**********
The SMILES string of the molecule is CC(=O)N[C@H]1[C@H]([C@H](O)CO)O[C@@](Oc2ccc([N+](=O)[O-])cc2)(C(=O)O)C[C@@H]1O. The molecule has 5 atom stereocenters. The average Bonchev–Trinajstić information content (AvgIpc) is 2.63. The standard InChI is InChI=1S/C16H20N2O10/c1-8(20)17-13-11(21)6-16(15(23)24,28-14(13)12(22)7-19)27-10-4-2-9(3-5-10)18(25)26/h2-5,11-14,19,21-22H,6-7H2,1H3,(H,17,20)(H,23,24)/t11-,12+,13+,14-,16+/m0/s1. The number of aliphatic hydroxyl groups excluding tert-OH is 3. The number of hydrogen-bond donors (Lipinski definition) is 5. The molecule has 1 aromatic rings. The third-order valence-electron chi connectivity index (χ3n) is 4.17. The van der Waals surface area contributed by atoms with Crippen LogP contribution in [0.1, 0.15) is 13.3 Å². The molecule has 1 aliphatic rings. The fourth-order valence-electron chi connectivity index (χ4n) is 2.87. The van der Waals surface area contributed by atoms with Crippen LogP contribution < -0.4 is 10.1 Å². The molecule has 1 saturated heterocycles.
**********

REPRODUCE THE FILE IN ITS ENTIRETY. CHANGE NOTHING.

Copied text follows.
The SMILES string of the molecule is CC(=O)N[C@H]1[C@H]([C@H](O)CO)O[C@@](Oc2ccc([N+](=O)[O-])cc2)(C(=O)O)C[C@@H]1O. The molecule has 5 atom stereocenters. The average Bonchev–Trinajstić information content (AvgIpc) is 2.63. The standard InChI is InChI=1S/C16H20N2O10/c1-8(20)17-13-11(21)6-16(15(23)24,28-14(13)12(22)7-19)27-10-4-2-9(3-5-10)18(25)26/h2-5,11-14,19,21-22H,6-7H2,1H3,(H,17,20)(H,23,24)/t11-,12+,13+,14-,16+/m0/s1. The number of aliphatic hydroxyl groups excluding tert-OH is 3. The number of hydrogen-bond donors (Lipinski definition) is 5. The molecule has 1 aromatic rings. The third-order valence-electron chi connectivity index (χ3n) is 4.17. The van der Waals surface area contributed by atoms with Crippen LogP contribution in [0.1, 0.15) is 13.3 Å². The molecule has 1 aliphatic rings. The fourth-order valence-electron chi connectivity index (χ4n) is 2.87. The van der Waals surface area contributed by atoms with Crippen LogP contribution < -0.4 is 10.1 Å². The molecule has 1 saturated heterocycles.